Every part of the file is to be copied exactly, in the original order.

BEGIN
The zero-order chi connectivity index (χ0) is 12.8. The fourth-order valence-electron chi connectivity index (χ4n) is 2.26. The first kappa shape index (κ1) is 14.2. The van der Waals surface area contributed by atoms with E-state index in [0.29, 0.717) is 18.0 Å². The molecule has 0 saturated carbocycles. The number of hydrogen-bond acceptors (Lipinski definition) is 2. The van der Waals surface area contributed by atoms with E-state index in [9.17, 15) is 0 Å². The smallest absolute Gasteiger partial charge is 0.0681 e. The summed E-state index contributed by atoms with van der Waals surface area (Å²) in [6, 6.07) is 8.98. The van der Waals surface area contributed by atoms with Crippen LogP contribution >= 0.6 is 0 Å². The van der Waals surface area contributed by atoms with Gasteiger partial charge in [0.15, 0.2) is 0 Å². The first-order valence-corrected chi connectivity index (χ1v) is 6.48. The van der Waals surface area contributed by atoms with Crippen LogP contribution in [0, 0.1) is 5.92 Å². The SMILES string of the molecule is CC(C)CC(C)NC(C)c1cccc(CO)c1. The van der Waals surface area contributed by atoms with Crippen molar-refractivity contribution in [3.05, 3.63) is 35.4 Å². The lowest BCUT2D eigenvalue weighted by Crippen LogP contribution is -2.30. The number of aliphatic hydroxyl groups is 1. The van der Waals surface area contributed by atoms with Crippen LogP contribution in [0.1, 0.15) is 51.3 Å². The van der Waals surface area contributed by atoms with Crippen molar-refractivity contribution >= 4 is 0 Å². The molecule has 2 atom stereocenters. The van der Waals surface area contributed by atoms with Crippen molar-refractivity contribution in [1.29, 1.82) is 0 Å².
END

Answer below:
The zero-order chi connectivity index (χ0) is 12.8. The fourth-order valence-electron chi connectivity index (χ4n) is 2.26. The first kappa shape index (κ1) is 14.2. The van der Waals surface area contributed by atoms with E-state index in [0.29, 0.717) is 18.0 Å². The molecule has 0 saturated carbocycles. The number of hydrogen-bond acceptors (Lipinski definition) is 2. The van der Waals surface area contributed by atoms with E-state index in [9.17, 15) is 0 Å². The smallest absolute Gasteiger partial charge is 0.0681 e. The summed E-state index contributed by atoms with van der Waals surface area (Å²) in [6, 6.07) is 8.98. The van der Waals surface area contributed by atoms with Crippen LogP contribution >= 0.6 is 0 Å². The van der Waals surface area contributed by atoms with Gasteiger partial charge in [0.15, 0.2) is 0 Å². The first-order valence-corrected chi connectivity index (χ1v) is 6.48. The van der Waals surface area contributed by atoms with Crippen LogP contribution in [0, 0.1) is 5.92 Å². The SMILES string of the molecule is CC(C)CC(C)NC(C)c1cccc(CO)c1. The van der Waals surface area contributed by atoms with Crippen molar-refractivity contribution in [3.05, 3.63) is 35.4 Å². The lowest BCUT2D eigenvalue weighted by Crippen LogP contribution is -2.30. The number of aliphatic hydroxyl groups is 1. The van der Waals surface area contributed by atoms with Crippen LogP contribution in [0.1, 0.15) is 51.3 Å². The van der Waals surface area contributed by atoms with Crippen molar-refractivity contribution >= 4 is 0 Å². The molecule has 2 atom stereocenters. The van der Waals surface area contributed by atoms with Crippen molar-refractivity contribution in [1.29, 1.82) is 0 Å².